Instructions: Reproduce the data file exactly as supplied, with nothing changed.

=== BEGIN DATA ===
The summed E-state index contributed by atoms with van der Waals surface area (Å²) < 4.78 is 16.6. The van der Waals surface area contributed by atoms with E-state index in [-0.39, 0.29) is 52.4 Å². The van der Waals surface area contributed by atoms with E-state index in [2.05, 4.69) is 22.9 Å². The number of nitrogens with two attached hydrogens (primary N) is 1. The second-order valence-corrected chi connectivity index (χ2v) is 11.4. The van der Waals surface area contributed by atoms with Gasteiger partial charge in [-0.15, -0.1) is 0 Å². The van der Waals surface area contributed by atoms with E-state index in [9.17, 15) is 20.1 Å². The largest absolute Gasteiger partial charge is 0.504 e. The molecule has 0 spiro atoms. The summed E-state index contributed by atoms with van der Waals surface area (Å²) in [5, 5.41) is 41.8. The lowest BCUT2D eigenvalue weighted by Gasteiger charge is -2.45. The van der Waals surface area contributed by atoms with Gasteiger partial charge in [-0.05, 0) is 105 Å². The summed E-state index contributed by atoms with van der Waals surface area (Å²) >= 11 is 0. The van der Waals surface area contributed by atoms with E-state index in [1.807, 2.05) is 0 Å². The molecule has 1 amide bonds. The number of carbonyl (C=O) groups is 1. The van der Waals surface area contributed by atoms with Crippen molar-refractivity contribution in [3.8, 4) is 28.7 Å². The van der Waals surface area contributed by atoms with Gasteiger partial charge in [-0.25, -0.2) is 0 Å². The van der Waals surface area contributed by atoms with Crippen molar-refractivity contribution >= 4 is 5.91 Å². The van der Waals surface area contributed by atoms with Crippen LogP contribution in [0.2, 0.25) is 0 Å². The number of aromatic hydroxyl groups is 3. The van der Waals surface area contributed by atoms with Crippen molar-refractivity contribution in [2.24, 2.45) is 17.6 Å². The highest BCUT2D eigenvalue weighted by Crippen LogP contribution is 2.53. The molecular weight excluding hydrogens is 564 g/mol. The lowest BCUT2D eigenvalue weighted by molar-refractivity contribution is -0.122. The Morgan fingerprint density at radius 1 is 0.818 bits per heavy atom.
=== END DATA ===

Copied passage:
The summed E-state index contributed by atoms with van der Waals surface area (Å²) < 4.78 is 16.6. The van der Waals surface area contributed by atoms with E-state index in [-0.39, 0.29) is 52.4 Å². The van der Waals surface area contributed by atoms with E-state index in [2.05, 4.69) is 22.9 Å². The number of nitrogens with two attached hydrogens (primary N) is 1. The second-order valence-corrected chi connectivity index (χ2v) is 11.4. The van der Waals surface area contributed by atoms with Gasteiger partial charge in [-0.15, -0.1) is 0 Å². The van der Waals surface area contributed by atoms with E-state index in [9.17, 15) is 20.1 Å². The largest absolute Gasteiger partial charge is 0.504 e. The molecule has 0 spiro atoms. The summed E-state index contributed by atoms with van der Waals surface area (Å²) in [5, 5.41) is 41.8. The lowest BCUT2D eigenvalue weighted by Gasteiger charge is -2.45. The van der Waals surface area contributed by atoms with Gasteiger partial charge in [-0.05, 0) is 105 Å². The summed E-state index contributed by atoms with van der Waals surface area (Å²) >= 11 is 0. The van der Waals surface area contributed by atoms with E-state index in [1.807, 2.05) is 0 Å². The molecule has 1 amide bonds. The number of carbonyl (C=O) groups is 1. The van der Waals surface area contributed by atoms with Crippen molar-refractivity contribution in [3.8, 4) is 28.7 Å². The van der Waals surface area contributed by atoms with Gasteiger partial charge in [-0.25, -0.2) is 0 Å². The van der Waals surface area contributed by atoms with Crippen molar-refractivity contribution >= 4 is 5.91 Å². The van der Waals surface area contributed by atoms with Crippen LogP contribution in [0.2, 0.25) is 0 Å². The number of aromatic hydroxyl groups is 3. The van der Waals surface area contributed by atoms with Crippen molar-refractivity contribution in [2.24, 2.45) is 17.6 Å². The highest BCUT2D eigenvalue weighted by Crippen LogP contribution is 2.53. The molecular weight excluding hydrogens is 564 g/mol. The lowest BCUT2D eigenvalue weighted by molar-refractivity contribution is -0.122. The Morgan fingerprint density at radius 1 is 0.818 bits per heavy atom.